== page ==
I should learn not to check out books on a whim, but I did last week. Interestingly, the book mentioned The Bell Jar, the last book I read in a funny line about college girls just needing to shed a few tears and flash a copy of The Bell Jar at the student health center in order to get some Valium. I didn’t need to even try that — I had dear Grandma Joyce for that. (Really, she only gave me Valium once. Honest.)

Blueprint for Building Better Girls seemed like a book I’d love — a character-based compilation of eight female archetypes whose lives and stories intersect. I usually totally dig these kinds of books. This one, though, just didn’t click. I didn’t connect with any of the characters. I wasn’t even interested enough in some of them to notice their connection to others in the book.

I rated it “meh.”

Harry Potter and the Deathly Hallows


Perhaps it is because of the hype and the closure since this is the last in the series, but I must admit that I LOVED IT! I’ve enjoyed all of the books in the Harry Potter series, but I wasn’t moved by them necessarily. This one really got to me. I won’t give any “spoilers” but will just say that, if I were still teaching, I would love to create a unit (well, with seven books, I guess it’d be a whole course) exploring the motifs, the symbols, the themes. What a way to draw kids into the world of literary analysis and appreciation.

MY DRY, SPOILERLESS COMMENTARY: I enjoyed the JC connection, really appreciated the resolution with Neville’s character, didn’t like the epilogue, was broken-hearted for Teddy. Loved Luna’s dad, Xenophilius Lovegood (love of strangeness) — my kind of guy!

TTE: Books for Toddlers

Looking for ideas of books to read to your toddler? You can get ideas from award lists, like Caldecott Winners, from The Read Aloud Handbook by Jim Trelease, from your librarian, from other families (like my list below — a work in progress), or from just stumbling upon them. Make library visits part of your routine and check out a few books each week. I always have my list of to-reads in mind, but I like to get a book or two not on my list — books that catch my eye or that Caroline pulls of the shelf and hands to me. I’ve stumbled upon some great ones this way. I’ve created an amazon list of our favorites.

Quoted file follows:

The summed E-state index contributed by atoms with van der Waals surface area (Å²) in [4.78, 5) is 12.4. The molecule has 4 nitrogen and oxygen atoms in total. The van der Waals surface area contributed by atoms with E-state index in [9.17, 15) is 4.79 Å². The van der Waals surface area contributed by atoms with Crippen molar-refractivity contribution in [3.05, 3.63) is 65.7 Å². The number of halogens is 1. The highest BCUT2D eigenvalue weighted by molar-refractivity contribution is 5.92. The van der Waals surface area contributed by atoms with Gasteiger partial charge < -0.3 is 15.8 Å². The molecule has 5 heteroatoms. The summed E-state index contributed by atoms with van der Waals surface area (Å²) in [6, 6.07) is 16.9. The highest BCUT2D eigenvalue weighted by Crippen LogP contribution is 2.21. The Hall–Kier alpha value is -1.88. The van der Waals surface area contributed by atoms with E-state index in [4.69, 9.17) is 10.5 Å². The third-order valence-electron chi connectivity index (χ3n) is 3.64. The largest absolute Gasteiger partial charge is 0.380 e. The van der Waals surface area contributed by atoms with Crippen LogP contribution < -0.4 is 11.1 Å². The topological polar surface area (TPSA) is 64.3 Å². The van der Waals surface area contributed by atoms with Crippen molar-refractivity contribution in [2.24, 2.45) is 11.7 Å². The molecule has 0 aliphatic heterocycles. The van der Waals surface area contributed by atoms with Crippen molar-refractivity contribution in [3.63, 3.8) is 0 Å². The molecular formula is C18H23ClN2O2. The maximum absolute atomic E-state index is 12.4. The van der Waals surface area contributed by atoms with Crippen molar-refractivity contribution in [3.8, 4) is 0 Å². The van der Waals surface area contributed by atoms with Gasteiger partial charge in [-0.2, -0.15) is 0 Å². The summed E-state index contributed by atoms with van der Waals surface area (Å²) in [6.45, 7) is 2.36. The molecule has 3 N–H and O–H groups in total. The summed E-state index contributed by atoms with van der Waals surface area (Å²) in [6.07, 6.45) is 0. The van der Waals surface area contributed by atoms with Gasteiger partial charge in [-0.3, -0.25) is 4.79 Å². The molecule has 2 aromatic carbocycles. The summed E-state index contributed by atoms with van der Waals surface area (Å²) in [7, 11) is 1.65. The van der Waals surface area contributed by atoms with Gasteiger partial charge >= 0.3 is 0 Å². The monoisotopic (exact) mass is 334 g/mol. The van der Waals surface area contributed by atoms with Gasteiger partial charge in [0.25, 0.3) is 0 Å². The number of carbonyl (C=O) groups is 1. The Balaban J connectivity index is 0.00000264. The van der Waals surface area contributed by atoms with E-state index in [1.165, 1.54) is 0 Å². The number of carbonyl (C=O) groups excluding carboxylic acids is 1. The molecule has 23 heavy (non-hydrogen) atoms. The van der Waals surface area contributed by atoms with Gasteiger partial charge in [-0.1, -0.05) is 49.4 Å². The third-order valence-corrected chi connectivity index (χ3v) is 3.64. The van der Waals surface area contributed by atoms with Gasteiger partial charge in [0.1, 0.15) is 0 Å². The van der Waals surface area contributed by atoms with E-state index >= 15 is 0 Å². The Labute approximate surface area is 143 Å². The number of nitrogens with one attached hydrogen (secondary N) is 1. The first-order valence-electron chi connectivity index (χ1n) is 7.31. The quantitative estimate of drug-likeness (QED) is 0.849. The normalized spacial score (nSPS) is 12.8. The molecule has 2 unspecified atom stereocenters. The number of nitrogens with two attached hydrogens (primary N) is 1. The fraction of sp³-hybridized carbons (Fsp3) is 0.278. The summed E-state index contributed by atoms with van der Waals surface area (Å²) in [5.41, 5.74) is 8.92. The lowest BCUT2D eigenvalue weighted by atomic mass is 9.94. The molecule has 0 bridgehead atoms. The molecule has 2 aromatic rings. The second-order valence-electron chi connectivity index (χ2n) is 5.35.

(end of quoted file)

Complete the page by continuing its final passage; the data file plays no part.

Normalizing the Natural

After Caroline was born, when nursing consumed much of my time and thoughts, (as if it doesn’t now!) I was surprised at how often nursing was mentioned in the fiction I was reading and on television. Was it always there and I just didn’t notice? A discussion came up recently on a listserv for breastfeeding counselors to which I subscribe, lamenting the lack of breastfeeding in fiction. The other list readers and I compiled this list of books that do have breastfeeding characters. When you put together a care package for a new mom, be sure to include oatmeal cookies and one of these novels. 🙂

Books I’ve read:
So, What do you do all day? by Amy Scheibe
Memory Keeper’s Daughter by Kim Edwards
Life Studies by Susan Vreeland
Wicked: The Life and Times of the Wicked Witch of the West by Gregory Maquire
The Lucky Ones: A Novel by Rachel Cusk
Operating Instructions by Anne Lamott

Books others mentioned:
Ten Big Ones, Janet Evanovich
Grapes of Wrath, John Steinbeck
The Wandering Hill, Larry McMurty
The Good Earth, Pearl S. Buck
Into the Forest, Jean Hegland
The Summer of my Amazing Luck, Miriam Toews
The Singer from the Sea, Sherri Tepper
The Mists of Avalon by Marion Zimmer Bradley
Lives touched by Breastfeeding ed by Boas, Hazell, and Casey